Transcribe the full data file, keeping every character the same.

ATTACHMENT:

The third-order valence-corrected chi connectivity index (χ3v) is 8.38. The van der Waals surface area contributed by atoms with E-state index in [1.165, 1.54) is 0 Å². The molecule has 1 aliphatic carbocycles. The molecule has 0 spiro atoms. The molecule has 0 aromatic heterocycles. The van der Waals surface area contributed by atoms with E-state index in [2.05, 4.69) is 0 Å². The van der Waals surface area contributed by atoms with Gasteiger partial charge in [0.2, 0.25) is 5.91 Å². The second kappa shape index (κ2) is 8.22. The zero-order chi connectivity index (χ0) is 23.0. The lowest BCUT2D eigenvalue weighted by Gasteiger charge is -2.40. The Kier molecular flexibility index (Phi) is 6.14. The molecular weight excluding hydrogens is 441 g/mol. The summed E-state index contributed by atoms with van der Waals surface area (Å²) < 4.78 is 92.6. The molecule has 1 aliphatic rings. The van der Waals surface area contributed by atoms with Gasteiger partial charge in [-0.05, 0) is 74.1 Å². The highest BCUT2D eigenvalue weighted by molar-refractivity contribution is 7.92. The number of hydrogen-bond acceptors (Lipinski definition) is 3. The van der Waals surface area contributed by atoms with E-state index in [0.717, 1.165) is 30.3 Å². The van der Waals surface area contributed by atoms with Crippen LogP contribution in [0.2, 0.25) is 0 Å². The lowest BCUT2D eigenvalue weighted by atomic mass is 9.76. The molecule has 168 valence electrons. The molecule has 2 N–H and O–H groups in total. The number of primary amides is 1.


The third-order valence-corrected chi connectivity index (χ3v) is 8.38. The van der Waals surface area contributed by atoms with E-state index in [1.165, 1.54) is 0 Å². The molecule has 1 aliphatic carbocycles. The molecule has 0 spiro atoms. The molecule has 0 aromatic heterocycles. The van der Waals surface area contributed by atoms with E-state index in [2.05, 4.69) is 0 Å². The van der Waals surface area contributed by atoms with Gasteiger partial charge in [0.2, 0.25) is 5.91 Å². The second kappa shape index (κ2) is 8.22. The zero-order chi connectivity index (χ0) is 23.0. The lowest BCUT2D eigenvalue weighted by Gasteiger charge is -2.40. The Kier molecular flexibility index (Phi) is 6.14. The molecular weight excluding hydrogens is 441 g/mol. The summed E-state index contributed by atoms with van der Waals surface area (Å²) < 4.78 is 92.6. The molecule has 1 aliphatic rings. The van der Waals surface area contributed by atoms with Gasteiger partial charge in [-0.05, 0) is 74.1 Å². The highest BCUT2D eigenvalue weighted by molar-refractivity contribution is 7.92. The number of hydrogen-bond acceptors (Lipinski definition) is 3. The van der Waals surface area contributed by atoms with E-state index in [0.717, 1.165) is 30.3 Å². The van der Waals surface area contributed by atoms with Crippen LogP contribution in [0.2, 0.25) is 0 Å². The lowest BCUT2D eigenvalue weighted by atomic mass is 9.76. The molecule has 168 valence electrons. The molecule has 2 N–H and O–H groups in total. The number of primary amides is 1.